Cecil Rhodes, a 19th century mining magnate and the man after whom Rhodesia was named, for all his deplorably racist views was right about only one thing: that we have gotten lucky by the virtue of being British – English to Rhodes (because you know… 19th century). His reasons for this view might now seem obtuse and primitive, but there are other reasons for which it stands true even today. Despite warnings that our society is becoming ever more intolerant and isolated, the reality is that we live in an incredibly cosmopolitan society.
Are you thousands of miles away from all your friends, family, crushes and home? If you are British the answer is probably… heck no! And let’s be honest, no matter how much we claim we are pleased to have left home and started an independent life, there are always those forlorn nights when the dark waves of melancholy take over and you wish, nay beg, that you could see an old face and, through their warm and cordial embrace, restore life into your being. If you are British this restoration is probably only a few hours and lowly quids away. But what of the international and European students? Are we not lucky to live in a country which has such excellent universities, which means home is not a galaxy far far away? Are we not the fortunate bearers of this lottery?
Hidden all around campus, in Arthur Vick maybe or perhaps Bluebell, lie hidden gems, trinkets in fact, of culture, history and tradition
Hidden all around campus, in Arthur Vick maybe or perhaps Bluebell, lie hidden gems, trinkets in fact, of culture, history and tradition – not just from Britain, but from all over the world – accessible to all those brave enough to make new friends. It may be a traditional Indian spice box with all its glorious colours and rich smells, or it may be a beautifully intricate floral Chinese ceramic pot, or delicately printed item of shweshwe clothing – these are things for which wars were fought and blood spilt. And yet they lie open to any of us who is brave enough to muster courage and say ‘hi!’ But why? Is it not simply because our universities entice people the world around? Are we not the beneficiaries of this lottery?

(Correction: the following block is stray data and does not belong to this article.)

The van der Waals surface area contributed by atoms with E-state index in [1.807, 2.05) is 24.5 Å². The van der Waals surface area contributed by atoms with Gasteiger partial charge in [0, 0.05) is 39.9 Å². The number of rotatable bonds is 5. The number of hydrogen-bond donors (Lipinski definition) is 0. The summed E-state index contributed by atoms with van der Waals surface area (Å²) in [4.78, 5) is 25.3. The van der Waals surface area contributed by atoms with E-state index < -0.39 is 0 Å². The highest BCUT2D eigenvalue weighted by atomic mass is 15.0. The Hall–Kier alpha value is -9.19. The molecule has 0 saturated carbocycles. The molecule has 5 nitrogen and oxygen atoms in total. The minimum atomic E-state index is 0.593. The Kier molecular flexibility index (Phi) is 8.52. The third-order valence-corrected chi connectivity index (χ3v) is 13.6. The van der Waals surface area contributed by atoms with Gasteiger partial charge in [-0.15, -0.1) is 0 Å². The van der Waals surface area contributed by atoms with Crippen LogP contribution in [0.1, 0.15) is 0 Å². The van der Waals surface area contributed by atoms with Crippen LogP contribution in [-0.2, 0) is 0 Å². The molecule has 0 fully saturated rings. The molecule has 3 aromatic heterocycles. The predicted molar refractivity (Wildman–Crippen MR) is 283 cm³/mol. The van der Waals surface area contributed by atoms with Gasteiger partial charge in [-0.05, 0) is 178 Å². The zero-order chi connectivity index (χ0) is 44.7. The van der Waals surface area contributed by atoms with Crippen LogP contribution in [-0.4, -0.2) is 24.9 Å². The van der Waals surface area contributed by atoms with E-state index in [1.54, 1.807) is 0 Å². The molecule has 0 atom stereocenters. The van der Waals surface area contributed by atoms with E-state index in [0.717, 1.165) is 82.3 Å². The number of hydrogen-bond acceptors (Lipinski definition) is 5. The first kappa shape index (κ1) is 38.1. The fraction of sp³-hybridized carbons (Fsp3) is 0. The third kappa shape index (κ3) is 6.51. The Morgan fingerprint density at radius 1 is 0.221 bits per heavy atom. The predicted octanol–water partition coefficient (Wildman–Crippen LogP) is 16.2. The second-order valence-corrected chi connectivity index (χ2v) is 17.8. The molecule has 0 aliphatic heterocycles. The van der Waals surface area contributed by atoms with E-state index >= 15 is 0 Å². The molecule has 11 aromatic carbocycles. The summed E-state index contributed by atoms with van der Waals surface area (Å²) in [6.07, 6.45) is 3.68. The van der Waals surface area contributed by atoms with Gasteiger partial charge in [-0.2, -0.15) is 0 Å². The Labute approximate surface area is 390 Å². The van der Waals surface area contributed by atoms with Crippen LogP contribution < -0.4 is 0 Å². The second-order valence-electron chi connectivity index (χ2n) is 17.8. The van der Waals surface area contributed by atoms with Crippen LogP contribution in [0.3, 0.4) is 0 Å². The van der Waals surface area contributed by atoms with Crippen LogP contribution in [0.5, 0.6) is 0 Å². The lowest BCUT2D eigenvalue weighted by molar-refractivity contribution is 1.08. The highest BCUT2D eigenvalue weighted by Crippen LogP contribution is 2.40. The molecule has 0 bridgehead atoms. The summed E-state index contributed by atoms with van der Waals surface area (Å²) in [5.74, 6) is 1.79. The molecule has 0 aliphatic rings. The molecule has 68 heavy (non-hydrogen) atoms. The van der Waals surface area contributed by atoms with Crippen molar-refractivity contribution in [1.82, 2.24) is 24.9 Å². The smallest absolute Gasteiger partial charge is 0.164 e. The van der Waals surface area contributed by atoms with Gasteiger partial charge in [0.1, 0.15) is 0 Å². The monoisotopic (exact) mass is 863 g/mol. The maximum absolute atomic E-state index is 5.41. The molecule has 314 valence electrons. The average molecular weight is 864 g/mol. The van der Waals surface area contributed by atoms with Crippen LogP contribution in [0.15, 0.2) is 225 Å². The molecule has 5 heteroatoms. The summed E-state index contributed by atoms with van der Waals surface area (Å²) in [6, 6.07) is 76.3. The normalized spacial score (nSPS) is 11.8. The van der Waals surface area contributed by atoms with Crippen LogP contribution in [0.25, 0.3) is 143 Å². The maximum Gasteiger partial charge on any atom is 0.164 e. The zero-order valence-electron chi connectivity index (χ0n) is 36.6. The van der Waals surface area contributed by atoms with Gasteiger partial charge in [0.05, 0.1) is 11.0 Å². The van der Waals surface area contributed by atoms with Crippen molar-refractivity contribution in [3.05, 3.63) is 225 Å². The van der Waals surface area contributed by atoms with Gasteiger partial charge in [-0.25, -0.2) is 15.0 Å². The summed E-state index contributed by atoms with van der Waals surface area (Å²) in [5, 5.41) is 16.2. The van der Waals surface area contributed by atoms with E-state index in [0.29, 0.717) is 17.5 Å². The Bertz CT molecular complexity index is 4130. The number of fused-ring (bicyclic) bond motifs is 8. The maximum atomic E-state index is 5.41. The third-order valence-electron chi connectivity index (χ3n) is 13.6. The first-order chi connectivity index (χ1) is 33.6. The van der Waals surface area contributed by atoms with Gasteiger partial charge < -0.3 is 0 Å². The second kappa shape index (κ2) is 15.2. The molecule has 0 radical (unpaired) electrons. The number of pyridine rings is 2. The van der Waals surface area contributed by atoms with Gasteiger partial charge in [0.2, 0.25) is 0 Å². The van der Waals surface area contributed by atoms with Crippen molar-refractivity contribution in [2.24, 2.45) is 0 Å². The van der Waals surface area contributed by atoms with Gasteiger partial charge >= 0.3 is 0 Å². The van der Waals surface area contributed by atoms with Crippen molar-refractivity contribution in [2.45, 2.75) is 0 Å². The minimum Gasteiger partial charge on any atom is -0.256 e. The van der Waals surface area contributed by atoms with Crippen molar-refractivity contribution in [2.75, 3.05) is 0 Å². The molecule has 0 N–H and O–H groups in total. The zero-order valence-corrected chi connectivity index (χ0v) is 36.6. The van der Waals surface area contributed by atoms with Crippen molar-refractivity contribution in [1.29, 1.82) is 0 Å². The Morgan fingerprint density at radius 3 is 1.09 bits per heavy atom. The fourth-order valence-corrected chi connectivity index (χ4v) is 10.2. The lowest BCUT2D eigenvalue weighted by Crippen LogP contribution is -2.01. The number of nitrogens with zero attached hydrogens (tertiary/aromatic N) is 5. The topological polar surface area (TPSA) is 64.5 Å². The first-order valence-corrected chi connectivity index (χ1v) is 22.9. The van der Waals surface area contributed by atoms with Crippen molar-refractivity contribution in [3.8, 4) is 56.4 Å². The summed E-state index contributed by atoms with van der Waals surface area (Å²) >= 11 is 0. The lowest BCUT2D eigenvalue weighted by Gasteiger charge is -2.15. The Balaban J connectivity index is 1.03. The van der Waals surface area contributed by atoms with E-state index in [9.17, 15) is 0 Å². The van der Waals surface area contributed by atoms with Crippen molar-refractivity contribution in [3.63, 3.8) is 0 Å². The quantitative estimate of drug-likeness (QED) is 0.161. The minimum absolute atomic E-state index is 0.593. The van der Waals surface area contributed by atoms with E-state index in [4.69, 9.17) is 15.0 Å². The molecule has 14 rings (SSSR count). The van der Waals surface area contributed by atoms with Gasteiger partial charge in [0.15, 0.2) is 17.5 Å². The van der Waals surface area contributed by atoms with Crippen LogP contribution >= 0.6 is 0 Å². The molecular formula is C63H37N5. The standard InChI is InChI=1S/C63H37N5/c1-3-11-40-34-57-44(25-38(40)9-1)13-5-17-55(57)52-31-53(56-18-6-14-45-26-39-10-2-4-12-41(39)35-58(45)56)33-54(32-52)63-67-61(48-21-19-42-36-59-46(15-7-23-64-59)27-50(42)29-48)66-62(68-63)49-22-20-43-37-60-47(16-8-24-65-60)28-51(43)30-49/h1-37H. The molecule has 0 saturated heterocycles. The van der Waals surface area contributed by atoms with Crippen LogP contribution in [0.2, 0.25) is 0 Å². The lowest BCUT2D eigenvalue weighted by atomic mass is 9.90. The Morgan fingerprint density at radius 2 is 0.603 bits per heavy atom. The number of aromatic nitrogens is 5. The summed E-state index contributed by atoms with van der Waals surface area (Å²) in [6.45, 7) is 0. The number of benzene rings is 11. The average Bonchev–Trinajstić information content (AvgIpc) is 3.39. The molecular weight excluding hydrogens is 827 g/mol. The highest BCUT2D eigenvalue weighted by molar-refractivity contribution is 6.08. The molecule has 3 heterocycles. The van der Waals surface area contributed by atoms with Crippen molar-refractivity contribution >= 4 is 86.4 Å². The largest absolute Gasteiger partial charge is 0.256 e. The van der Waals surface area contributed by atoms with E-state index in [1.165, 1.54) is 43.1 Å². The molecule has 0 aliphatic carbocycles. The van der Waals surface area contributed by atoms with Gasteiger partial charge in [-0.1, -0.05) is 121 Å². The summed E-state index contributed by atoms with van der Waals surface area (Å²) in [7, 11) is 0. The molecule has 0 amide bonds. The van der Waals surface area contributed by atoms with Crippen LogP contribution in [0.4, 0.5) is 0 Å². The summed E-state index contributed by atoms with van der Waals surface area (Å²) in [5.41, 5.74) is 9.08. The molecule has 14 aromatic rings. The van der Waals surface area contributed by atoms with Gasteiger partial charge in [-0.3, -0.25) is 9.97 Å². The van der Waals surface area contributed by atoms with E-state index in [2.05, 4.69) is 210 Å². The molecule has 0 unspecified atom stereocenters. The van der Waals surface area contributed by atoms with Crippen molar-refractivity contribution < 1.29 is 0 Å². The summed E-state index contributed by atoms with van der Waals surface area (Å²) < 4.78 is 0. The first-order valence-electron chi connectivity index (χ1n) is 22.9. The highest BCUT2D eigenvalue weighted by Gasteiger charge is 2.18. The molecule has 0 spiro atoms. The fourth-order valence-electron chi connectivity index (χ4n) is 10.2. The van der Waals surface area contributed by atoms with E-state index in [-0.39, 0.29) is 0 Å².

In an ever more globalising world, the international networks we build are more important than they have ever been
In the world of work, networking is God. Just look around you, one in three students here are international or European. Do you see what I mean? In an ever more globalising world, the international networks we build are more important than they have ever been. Which other country can boast such a large international student base? What’s that I hear… The USA? Well, Trump is their president, so they don’t really count (there you go Mr Trump, an alternative fact for you).
Though Cecil Rhodes may have been a man of questionable character, it seems to me at least that he was right in saying that the British (students, as far as this article is concerned) are the lucky inheritors of a lottery. Whether this lottery was fairly attained is a question for another time and one that I hope stimulates thought. For now though, it is worth taking a moment to celebrate the diversity of our campus and to ask what we can learn from one another.